New followers of the blog can use this as an opportunity to read posts they might have not seen in the past. While, long time followers can use this as an opportunity to re-read some of the top viewed posts.
This post will count down the 10th thru 6th most viewed posts of 2011. Enjoy!
10. Dilbert Leading Transformation (July 2010) – Previous Year Ranked #3 – The Pointy-Haired Boss wants clear responsibilities and employee engagement.
9. Adding Inventory…A Good Thing? (March 2011) – Sometimes adding inventory might be the right thing to do based on your business. Take time to understand your business and its needs before deciding.
8. Making Leader Standard Work Visual (June 2011) – An example of a visual board from a group I worked with. The board makes the tasks and if they were completed by the managers visual.
7. Beyond Lean Joins Twitter (February 2011) – Beyond Lean announces the venture out onto Twitter.
6. Redbox Produced in the U.S. Using Lean (October 2010) – Previous Year Ranked #5 – News article about Redbox manufacturing using Lean to produce the Redbox dispensers close to it’s customers in the U.S.
My next post will count down the Top 5 viewed posts of 2011.
The wonderful people at WordPress.com and Stats Helper Monkeys provide some great statistics over the year. I thought I would share the Top 5 Posts based on views from 2010.
If you saw them it might be a refresher. If you didn’t see the post I thought it might be good to share what seems to be the most popular ones.
These are the posts that got the most views in 2010.
5S in the Office September 2010
This is about applying 5S in the office. When is it appropriate to use and when is it not.
This is the first of a three part series comparing the 5 Lean Principles from the Lean Learning Center to the 14 Toyota Principles.
Dilbert Leading Transformation July 2010
A funny Dilbert Cartoon from Scott Adams about how employees might react to a boss wanting employee engagement after years of not caring about the employees.
Walmart Changing Transportation Strategy June 2010
Comments on an article about Walmart changing their transportation strategy.
Redbox Produced In the U.S. Using Lean October 2010
Highlights of an article showing what Redbox is doing to use lean and keep the manufacturing in the U.S.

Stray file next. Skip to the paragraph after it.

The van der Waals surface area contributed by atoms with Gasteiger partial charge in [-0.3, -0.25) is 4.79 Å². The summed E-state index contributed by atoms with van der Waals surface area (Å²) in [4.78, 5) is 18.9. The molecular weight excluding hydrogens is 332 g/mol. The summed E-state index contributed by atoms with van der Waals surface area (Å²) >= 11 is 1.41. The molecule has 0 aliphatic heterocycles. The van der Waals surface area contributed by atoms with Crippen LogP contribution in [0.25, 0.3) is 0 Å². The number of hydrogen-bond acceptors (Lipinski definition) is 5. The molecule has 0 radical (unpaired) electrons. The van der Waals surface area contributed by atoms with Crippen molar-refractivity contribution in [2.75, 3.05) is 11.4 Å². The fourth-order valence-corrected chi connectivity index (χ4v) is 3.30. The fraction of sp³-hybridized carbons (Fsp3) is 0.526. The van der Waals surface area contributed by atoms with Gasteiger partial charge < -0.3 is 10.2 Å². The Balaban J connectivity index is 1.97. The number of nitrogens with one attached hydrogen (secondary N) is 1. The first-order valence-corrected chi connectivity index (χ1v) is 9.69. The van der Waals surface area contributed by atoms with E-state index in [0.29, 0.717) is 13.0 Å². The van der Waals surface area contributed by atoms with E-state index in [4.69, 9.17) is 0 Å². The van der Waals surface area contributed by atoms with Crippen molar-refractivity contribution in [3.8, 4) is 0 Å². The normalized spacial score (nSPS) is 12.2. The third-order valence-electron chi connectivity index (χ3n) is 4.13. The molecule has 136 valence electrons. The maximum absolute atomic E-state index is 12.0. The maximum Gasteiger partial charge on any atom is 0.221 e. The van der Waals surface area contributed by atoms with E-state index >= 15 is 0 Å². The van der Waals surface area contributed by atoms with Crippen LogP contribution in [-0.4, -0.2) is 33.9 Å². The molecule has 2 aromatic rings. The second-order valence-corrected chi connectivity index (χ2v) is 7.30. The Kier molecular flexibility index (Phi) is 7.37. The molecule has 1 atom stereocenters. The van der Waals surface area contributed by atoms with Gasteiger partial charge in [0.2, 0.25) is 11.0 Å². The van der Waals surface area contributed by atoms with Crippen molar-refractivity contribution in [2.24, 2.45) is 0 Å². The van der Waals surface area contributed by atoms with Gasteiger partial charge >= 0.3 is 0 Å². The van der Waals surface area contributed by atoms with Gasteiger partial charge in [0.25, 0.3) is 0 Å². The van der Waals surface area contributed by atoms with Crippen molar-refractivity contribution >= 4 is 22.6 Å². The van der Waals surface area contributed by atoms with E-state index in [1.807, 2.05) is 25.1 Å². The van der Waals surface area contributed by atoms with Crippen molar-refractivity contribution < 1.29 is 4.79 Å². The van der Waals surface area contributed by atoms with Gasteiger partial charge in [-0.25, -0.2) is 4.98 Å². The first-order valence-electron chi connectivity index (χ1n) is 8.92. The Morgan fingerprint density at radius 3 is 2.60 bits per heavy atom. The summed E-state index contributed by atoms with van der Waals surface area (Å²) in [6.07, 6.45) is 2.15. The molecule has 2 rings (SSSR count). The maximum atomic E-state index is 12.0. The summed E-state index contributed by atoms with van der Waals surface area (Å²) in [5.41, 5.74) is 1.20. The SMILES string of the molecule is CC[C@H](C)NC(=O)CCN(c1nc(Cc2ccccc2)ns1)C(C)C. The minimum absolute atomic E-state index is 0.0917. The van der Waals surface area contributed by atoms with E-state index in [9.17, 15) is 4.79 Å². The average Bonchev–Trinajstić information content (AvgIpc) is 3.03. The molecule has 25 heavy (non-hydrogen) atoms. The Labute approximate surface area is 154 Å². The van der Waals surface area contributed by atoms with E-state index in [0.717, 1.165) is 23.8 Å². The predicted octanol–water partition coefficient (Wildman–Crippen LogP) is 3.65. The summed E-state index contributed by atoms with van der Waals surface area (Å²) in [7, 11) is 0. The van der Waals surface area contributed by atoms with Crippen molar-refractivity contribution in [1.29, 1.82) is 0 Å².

As I continue to focus on manufacturing here in the U.S. this week, I thought I would combine two of my favorite things…..Lean and movies. An international company, Flextronics, has a manufacturing plant in Creedmoor, NC. This plant produces the Redbox movie dispensing machines that are popping up all over the U.S. It is a small facility that is using lean.
The 250 employees led by general manager John Mainey use the Six Sigma Lean manufacturing techniques designed to cut waste, reduce excess effort, address defects and keep the assembly line moving.
Mr. Mainey seems to be a believer in keeping manufacturing in the U.S.
He contends that American manufacturing declined as firms compared production costs in the United States with production costs in locales like China and Mexico, couldn’t see how to reduce spending — much of it related to labor — threw up their hands and said, “We’ll just send it overseas.”
Instead, manufacturers need to “apply Lean and eliminate waste. Recognize that labor is just one cost, and that they must be flexible. If we can do this, then manufacturing will stay here in the U.S.,” said Mainey.
I’m glad to see that Flextronics sees the total cost picture. The most intriguing part of Flextronics is they are an international company so doing the manufacturing overseas can be done very easily. Instead, they see the value in producing the product where the product is used. Therefore, the manufacturing plant is in the U.S. in North Carolina.
I can’t claim to know this is what they are thinking by deciding to producing the redbox units in the U.S. But it seems like at least part of the equation, since the Creedmoor plant’s parent company is based in Singapore.
The Creedmoor plant is one small part of Flextronics, a massive Electronics Manufacturing Services (EMS) firm based in Singapore with 160,000 employees in 30 countries.
The plant is focused on reducing waste with the production of each individual redbox unit. The unit is produced on an assembly that moves at 4 inches per minute.
Workers use the supplies in the cart to assemble their portion of the kiosk, constantly referring to a station video monitor that details steps for that station. While steps may be memorized over time, the monitor is necessary because workers shift from station to station and the process changes, says Mainey.
“The monitor reinforces the steps for me,” said Sharon Estes, an assembly line worker. “I’ve worked at seven stations in the last year. I couldn’t possibly remember all the steps for each.”
It sounds like the cart is a kitting tool to make sure the kiosk gets all the right parts. The assembly line worker also states another great reason for standardized work…job rotation. The Creedmoor plant rotates employees and the standardized work is there as a reminder as to what tasks need to be performed at that station.
“We’ve been doing the redbox for five years. We still look at ways to improve. There’s no end state,” said Mainey.
Sounds like Mr. Mainey is driving the plant to continually improve. I hope Flextronics keeps with this thinking and lets the Creedmoor plant prove you can reduce total costs while paying higher wages.